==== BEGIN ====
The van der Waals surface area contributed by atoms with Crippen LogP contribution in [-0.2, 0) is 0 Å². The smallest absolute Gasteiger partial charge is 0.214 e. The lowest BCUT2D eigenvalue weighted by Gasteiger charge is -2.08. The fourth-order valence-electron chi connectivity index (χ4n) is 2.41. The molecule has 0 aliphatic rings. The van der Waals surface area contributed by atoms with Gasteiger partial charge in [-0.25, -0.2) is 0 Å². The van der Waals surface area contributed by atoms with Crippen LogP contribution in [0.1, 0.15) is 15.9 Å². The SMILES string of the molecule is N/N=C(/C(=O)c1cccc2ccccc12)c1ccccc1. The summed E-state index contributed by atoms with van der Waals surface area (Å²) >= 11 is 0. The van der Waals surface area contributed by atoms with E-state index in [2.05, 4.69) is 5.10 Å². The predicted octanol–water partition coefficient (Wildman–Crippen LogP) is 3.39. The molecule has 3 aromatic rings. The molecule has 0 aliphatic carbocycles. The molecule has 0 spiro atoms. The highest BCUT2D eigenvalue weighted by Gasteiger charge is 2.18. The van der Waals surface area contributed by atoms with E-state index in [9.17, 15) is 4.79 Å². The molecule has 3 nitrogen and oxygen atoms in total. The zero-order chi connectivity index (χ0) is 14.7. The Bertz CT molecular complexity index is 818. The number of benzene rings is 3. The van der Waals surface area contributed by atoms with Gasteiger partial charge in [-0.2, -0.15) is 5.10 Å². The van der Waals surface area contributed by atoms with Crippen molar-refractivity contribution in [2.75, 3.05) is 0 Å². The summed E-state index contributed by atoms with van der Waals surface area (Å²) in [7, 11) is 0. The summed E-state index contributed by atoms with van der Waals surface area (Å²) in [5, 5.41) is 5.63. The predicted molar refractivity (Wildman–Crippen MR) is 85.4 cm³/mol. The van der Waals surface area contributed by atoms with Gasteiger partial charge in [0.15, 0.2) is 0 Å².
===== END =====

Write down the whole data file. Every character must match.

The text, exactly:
The van der Waals surface area contributed by atoms with Crippen LogP contribution in [-0.2, 0) is 0 Å². The smallest absolute Gasteiger partial charge is 0.214 e. The lowest BCUT2D eigenvalue weighted by Gasteiger charge is -2.08. The fourth-order valence-electron chi connectivity index (χ4n) is 2.41. The molecule has 0 aliphatic rings. The van der Waals surface area contributed by atoms with Gasteiger partial charge in [-0.25, -0.2) is 0 Å². The van der Waals surface area contributed by atoms with Crippen LogP contribution in [0.1, 0.15) is 15.9 Å². The SMILES string of the molecule is N/N=C(/C(=O)c1cccc2ccccc12)c1ccccc1. The summed E-state index contributed by atoms with van der Waals surface area (Å²) >= 11 is 0. The van der Waals surface area contributed by atoms with E-state index in [2.05, 4.69) is 5.10 Å². The predicted octanol–water partition coefficient (Wildman–Crippen LogP) is 3.39. The molecule has 3 aromatic rings. The molecule has 0 aliphatic carbocycles. The molecule has 0 spiro atoms. The highest BCUT2D eigenvalue weighted by Gasteiger charge is 2.18. The van der Waals surface area contributed by atoms with E-state index in [9.17, 15) is 4.79 Å². The molecule has 3 nitrogen and oxygen atoms in total. The zero-order chi connectivity index (χ0) is 14.7. The Bertz CT molecular complexity index is 818. The number of benzene rings is 3. The van der Waals surface area contributed by atoms with Gasteiger partial charge in [-0.2, -0.15) is 5.10 Å². The van der Waals surface area contributed by atoms with Crippen molar-refractivity contribution in [2.75, 3.05) is 0 Å². The summed E-state index contributed by atoms with van der Waals surface area (Å²) in [7, 11) is 0. The summed E-state index contributed by atoms with van der Waals surface area (Å²) in [5, 5.41) is 5.63. The predicted molar refractivity (Wildman–Crippen MR) is 85.4 cm³/mol. The van der Waals surface area contributed by atoms with Gasteiger partial charge in [0.15, 0.2) is 0 Å².